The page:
It takes weeks for M.A.C. Cosmetics to prepare for Fashion Week. The company signed on to paint faces at 86 shows, which means the M.A.C. pro beauty team must create hundreds of beauty combinations and face charts to pitch at designer meetings before any makeup artist pulls out a single lipstick backstage. M.A.C. will unveil its new collections on the spring runways, and each new color or formula needs to be individually tested by Gordon Espinet, vice-president of makeup artistry, and Nadine Luke, director of makeup artistry. We caught up with the beauty gurus on testing day to see how their process works. "We fuss with it and decide what we want to use backstage and what will eventually go out to the consumer," says Espinet, noting that the products won't be available to consumers until March. Together they physically mangle products — crushing eye shadow, slicing lipstick, smudging blush, and if they're inspired, mixing new formulas. "This is the play time. We need to play with the colors and see what we're working with. I'm looking for something to jump out at me. I'm looking for something to speak to me," says Luke. "It's like studying for the exam. If it's not done, you're screwed. Because you won't have what it takes to get it done backstage," she continues. "We put so much on that by the end of the day we end up leaving, looking like drag queens."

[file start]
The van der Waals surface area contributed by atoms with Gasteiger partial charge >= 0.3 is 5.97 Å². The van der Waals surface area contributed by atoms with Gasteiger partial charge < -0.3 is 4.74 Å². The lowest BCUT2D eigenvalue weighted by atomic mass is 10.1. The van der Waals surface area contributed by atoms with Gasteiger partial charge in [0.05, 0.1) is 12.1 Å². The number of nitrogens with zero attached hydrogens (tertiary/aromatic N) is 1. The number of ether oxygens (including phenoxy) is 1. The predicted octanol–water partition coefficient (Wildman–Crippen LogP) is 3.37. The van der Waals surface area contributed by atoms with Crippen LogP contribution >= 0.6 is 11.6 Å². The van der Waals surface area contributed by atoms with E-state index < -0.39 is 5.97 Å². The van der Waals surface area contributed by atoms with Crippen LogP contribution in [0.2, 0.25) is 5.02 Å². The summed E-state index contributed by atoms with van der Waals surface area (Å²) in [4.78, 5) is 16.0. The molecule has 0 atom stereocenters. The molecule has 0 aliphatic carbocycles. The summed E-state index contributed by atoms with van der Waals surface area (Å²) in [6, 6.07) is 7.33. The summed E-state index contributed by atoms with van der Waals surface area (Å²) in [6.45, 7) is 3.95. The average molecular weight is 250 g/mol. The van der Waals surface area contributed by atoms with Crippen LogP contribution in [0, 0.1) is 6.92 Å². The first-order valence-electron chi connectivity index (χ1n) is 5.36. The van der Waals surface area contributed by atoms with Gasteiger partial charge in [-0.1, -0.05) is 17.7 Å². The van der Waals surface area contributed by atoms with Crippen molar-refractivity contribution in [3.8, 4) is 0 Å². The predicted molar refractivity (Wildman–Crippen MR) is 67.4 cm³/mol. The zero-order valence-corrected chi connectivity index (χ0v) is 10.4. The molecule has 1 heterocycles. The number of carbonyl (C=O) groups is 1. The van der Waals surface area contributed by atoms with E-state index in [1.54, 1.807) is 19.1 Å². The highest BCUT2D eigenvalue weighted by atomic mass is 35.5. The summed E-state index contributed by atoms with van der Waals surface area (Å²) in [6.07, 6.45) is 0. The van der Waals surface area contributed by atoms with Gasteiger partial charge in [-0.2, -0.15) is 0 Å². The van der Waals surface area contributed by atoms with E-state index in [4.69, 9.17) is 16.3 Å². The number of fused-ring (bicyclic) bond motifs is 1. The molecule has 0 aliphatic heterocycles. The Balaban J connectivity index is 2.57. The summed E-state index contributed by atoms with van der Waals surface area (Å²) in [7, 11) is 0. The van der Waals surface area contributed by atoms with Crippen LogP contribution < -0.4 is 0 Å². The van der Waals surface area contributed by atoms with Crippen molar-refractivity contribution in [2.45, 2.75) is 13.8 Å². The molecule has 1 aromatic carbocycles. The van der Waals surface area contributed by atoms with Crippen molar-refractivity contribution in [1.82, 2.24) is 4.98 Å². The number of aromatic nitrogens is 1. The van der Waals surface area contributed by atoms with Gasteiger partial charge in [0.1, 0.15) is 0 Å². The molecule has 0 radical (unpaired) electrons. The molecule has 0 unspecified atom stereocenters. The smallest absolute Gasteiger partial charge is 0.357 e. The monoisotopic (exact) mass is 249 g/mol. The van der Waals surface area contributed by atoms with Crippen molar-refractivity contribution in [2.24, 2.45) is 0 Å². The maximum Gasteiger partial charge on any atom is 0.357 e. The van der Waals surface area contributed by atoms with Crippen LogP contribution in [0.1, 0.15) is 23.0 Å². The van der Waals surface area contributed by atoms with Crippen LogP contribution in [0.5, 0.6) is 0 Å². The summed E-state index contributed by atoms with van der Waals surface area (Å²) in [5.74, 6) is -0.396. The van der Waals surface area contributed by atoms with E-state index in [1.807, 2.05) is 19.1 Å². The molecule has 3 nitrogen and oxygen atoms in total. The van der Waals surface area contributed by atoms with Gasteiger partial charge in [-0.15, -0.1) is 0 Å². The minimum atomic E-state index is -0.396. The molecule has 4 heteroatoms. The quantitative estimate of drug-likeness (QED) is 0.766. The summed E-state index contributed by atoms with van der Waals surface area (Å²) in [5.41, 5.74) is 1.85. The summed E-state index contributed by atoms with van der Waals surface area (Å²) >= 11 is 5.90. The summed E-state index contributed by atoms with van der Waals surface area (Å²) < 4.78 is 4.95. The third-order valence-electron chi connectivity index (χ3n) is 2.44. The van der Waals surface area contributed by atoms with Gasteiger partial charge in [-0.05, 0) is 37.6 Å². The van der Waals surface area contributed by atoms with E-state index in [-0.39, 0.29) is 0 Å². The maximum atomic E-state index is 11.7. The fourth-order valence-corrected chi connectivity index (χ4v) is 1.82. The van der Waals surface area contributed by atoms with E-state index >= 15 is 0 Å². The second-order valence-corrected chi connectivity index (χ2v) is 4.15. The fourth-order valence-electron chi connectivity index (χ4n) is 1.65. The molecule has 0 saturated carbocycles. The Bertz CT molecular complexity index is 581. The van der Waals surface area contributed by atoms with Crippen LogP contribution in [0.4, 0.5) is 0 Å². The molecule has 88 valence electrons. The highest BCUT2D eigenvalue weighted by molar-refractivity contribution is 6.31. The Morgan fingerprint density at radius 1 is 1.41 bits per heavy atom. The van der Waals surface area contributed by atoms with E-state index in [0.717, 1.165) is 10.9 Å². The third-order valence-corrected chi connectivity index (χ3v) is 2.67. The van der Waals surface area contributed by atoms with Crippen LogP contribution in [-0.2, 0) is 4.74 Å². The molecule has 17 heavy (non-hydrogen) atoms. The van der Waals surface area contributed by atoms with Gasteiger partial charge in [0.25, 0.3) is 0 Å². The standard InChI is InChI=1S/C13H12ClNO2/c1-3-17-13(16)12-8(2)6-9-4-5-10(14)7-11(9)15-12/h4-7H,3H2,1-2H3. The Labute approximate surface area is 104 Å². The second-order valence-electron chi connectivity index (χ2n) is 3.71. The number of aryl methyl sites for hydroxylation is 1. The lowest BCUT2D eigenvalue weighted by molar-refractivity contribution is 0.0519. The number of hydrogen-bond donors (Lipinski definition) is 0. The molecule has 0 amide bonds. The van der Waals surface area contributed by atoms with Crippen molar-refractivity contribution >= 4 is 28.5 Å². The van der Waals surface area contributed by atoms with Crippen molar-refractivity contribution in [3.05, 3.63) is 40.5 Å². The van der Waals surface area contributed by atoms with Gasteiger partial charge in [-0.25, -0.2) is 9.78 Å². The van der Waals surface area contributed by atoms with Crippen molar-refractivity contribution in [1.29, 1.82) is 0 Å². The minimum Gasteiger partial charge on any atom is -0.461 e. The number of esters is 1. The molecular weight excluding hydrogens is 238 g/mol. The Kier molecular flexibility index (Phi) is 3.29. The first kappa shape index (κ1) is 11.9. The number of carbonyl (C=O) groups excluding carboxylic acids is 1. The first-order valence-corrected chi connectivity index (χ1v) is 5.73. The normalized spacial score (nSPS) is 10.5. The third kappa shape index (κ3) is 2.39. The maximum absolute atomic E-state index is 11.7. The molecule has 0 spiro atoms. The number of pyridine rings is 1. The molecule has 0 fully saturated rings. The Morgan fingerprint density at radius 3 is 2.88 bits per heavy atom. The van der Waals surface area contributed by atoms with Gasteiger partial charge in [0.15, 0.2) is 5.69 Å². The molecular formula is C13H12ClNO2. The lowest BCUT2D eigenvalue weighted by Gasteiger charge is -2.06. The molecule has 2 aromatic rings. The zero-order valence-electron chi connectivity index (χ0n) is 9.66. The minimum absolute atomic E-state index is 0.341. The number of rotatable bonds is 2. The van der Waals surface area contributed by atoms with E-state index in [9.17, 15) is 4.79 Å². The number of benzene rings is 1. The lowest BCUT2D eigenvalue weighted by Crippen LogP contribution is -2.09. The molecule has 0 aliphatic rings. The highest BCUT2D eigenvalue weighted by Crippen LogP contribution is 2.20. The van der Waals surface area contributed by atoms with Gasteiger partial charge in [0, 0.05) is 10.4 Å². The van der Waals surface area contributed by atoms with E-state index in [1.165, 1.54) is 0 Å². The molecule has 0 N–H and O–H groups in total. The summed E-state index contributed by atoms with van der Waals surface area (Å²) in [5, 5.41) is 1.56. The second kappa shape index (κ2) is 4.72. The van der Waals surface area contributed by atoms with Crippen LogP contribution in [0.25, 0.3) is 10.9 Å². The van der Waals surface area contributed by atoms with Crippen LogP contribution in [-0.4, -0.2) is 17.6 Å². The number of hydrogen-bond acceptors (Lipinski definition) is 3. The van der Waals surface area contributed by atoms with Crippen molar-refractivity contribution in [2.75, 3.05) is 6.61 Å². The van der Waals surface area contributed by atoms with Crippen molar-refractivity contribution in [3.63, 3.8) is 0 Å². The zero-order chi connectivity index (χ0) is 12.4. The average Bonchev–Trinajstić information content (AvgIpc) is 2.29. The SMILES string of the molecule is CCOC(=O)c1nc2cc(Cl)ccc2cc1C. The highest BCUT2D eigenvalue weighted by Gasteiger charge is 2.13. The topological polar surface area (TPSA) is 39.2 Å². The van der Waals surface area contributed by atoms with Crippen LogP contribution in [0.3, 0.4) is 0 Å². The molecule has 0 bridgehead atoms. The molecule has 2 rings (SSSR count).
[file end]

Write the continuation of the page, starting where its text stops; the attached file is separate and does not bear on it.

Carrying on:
Click ahead for a preview of M.A.C.'s spring collections, and see Gordon and Nadine test the products to find out which ones they want to take backstage at New York Fashion Week.BEGIN SLIDESHOW